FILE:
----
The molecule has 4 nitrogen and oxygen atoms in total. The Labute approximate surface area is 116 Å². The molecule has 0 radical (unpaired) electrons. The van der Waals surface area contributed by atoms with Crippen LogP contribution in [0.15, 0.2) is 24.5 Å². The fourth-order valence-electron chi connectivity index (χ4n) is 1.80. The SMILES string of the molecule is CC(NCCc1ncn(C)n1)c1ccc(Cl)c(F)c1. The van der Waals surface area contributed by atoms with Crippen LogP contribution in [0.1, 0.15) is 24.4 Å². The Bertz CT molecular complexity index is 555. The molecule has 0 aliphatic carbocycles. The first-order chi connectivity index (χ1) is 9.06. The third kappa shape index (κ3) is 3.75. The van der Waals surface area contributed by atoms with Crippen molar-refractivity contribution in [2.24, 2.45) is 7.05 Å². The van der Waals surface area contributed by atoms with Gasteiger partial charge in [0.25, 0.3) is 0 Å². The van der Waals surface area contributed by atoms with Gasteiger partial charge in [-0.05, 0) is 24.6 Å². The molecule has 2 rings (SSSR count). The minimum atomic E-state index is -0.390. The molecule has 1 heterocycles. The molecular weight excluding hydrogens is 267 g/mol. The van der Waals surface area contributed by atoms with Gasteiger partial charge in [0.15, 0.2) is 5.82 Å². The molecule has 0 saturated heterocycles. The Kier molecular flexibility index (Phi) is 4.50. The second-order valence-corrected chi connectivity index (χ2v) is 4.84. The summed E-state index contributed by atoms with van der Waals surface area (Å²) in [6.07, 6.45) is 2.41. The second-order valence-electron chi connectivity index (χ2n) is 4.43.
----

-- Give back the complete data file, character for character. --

The molecule has 4 nitrogen and oxygen atoms in total. The Labute approximate surface area is 116 Å². The molecule has 0 radical (unpaired) electrons. The van der Waals surface area contributed by atoms with Crippen LogP contribution in [0.15, 0.2) is 24.5 Å². The fourth-order valence-electron chi connectivity index (χ4n) is 1.80. The SMILES string of the molecule is CC(NCCc1ncn(C)n1)c1ccc(Cl)c(F)c1. The van der Waals surface area contributed by atoms with Crippen LogP contribution in [0.1, 0.15) is 24.4 Å². The Bertz CT molecular complexity index is 555. The molecule has 0 aliphatic carbocycles. The first-order chi connectivity index (χ1) is 9.06. The third kappa shape index (κ3) is 3.75. The van der Waals surface area contributed by atoms with Crippen molar-refractivity contribution in [2.24, 2.45) is 7.05 Å². The van der Waals surface area contributed by atoms with Gasteiger partial charge in [0.25, 0.3) is 0 Å². The van der Waals surface area contributed by atoms with Gasteiger partial charge in [-0.05, 0) is 24.6 Å². The molecule has 2 rings (SSSR count). The minimum atomic E-state index is -0.390. The molecule has 1 heterocycles. The molecular weight excluding hydrogens is 267 g/mol. The van der Waals surface area contributed by atoms with Gasteiger partial charge in [0.15, 0.2) is 5.82 Å². The molecule has 0 saturated heterocycles. The Kier molecular flexibility index (Phi) is 4.50. The second-order valence-corrected chi connectivity index (χ2v) is 4.84. The summed E-state index contributed by atoms with van der Waals surface area (Å²) in [6.07, 6.45) is 2.41. The second-order valence-electron chi connectivity index (χ2n) is 4.43.